In the night we went for a boat ride down the river in search of the ‘cayman’ (crocodiles). The guide would put his torch on when he reached a certain wetland, that would expose the shiny eyes of stealthy crocodiles peeping out of the river. When he found one close enough to our boat, picked it up single handedly with a swift stroke of his hand (it was just 1.5 metre long) and shared it with a few of us to pose for pictures. Once it was ‘friendly’ with all of us, it was released back to its habitat and it disappeared without a trace. 
 It was raining all night and we had to meet the next day at 4.30 am to go to the ‘clay licks’. Hearing the heavy rains lashing at my cottage, I decided to give my body the luxury of a few more hours of sleep. But was woken up at 4.30 am by the guide, only to realise that everyone else had assembled at the river and the rains had decided to disappear exposing the clear blue skies. It took more than an hour’s boat ride in the dawn to reach a narrow waterway that led to this island. En route were a few illegal gold miners waving at us with excitement. The swampy island had a walking path made of bamboos and planks that led us to a watch gallery facing the clay licks. Hundreds of parrots and macaws of different colours pecked at the clay as if it were a party. The herbivores animals and birds in this region lick the clay to aid their digestion from sodium in the clay. These swarms of feathery colorful ‘aves’ (birds in Spanish) mesmerised us and we kept watching them in awe while they went about their daily ablutions, completely oblivious of the diverse onlookers they had attracted.
A leopard was spotted (pun intended) the previous day in the other direction close to the banks. So we were very excited to go canoeing in the evening in that direction. But we had no such luck. The kayaking in the river with strong currents itself was a calming experience that exercised probably the only muscles that we hadn’t used in those few days. 
While piranhas have always been looked upon as dangerous by most of us, especially after watching its namesake movie, they are treated like any other fish and are an important part of the Amazonian diet. So when we went ‘piranha fishing’ the next day it was with some excitement and a lot more apprehension as well. The boat ride to the other island, walking through the mud and getting on to a fishing boat was definitely joyful. But hooking up the bait to the road and trying to catch the slippery piranhas had me jumping in glee. It was almost turning out to be a frustrating affair as the fish were fast enough to devour the bait before I could barely feel the tug. After ‘wasting’ a lot of such meat, some of us finally got to see some results in the perseverance and were proud owners of the piranhas. Being a ‘chicketarian’ (chicken plus vegetarian) I decided to let my catch swim back in the river, much to the chagrin of the others.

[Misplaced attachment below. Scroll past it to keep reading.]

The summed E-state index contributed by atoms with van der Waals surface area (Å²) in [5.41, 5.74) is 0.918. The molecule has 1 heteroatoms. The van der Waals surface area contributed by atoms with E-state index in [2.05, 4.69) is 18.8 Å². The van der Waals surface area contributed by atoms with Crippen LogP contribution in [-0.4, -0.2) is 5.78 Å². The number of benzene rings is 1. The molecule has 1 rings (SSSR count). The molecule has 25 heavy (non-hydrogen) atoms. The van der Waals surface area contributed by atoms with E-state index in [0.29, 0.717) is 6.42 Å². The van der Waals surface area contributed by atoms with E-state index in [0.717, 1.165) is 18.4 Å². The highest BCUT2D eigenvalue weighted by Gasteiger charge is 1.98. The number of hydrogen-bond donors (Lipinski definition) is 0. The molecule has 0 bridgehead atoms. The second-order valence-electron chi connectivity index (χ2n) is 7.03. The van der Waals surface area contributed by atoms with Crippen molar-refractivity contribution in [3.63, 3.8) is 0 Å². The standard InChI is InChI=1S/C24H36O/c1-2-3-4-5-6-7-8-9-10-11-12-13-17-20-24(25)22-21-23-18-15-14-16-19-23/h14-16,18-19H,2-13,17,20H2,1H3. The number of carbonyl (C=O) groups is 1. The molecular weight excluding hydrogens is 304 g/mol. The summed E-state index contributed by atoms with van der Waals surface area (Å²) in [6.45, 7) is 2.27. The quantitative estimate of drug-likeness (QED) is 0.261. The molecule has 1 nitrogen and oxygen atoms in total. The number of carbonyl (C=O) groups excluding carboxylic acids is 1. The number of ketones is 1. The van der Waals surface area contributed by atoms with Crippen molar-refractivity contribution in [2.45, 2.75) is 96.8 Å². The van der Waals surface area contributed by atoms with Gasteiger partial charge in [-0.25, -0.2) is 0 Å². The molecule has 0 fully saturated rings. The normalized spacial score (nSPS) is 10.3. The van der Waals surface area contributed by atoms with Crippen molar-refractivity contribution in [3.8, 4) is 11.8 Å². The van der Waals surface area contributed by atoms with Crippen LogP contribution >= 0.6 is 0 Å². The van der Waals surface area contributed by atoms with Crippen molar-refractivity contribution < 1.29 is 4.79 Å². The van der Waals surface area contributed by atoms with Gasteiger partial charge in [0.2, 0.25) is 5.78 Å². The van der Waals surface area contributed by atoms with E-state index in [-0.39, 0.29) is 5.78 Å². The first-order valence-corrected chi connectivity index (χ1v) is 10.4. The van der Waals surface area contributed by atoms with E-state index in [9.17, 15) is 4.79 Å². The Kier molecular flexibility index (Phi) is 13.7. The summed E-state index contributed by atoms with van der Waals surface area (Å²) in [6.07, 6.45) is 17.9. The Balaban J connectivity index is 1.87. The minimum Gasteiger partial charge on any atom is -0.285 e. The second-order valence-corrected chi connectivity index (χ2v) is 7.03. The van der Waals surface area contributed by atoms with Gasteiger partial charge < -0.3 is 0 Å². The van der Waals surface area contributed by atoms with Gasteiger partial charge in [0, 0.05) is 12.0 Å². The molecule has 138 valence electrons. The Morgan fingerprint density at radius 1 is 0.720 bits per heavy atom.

The night walk was the perfect finale to our stay in the Amazon. It brought to life a whole different ecosystem of nocturnal beings that ruled the forest surreptitiously. The tarantula spider was the most notorious and a perfect beginning to our walk followed by giant beetles, bullet ants (they sting like bullets) and leaf carrying ants that look more green than their natural black colour due to the size of the leaves that they carry-a perfect education for an organised factory worker.
On the final day we left for ‘Lago Sandoval’- a lake next to Madre De Dios, that is completely a different ecosystem of Otters, sun basking turtles and a variety of birds. Gently gliding in boats through the lake felt like being transported to a fantasyland, where you could not only see but also ‘hear’ the turtles mating in serenity. The cacophony of otters was completely overlooked by the funny way in which they caught their fish and consumed them in glee.
The four days spent in the Amazon felt like a dream. A world where the only green you see is of the leaves, where there is no sign of plastic and where the earth is revered as ‘mother’- 'Pachamama' in the Inca language. The inhabitants respect all the constituents of the ecosystem, irrespective of their size, with the same respect. They diligently collect all the waste and transport it to the mainland daily. The passion that they have for their work reflects in their treatment of their guests and also that of ‘mamiferos’ (mammals). I left the Amazon with a heavy heart, knowing that the Amazon will never leave me and revived the ‘Mowgli’ in me to explore newer forests.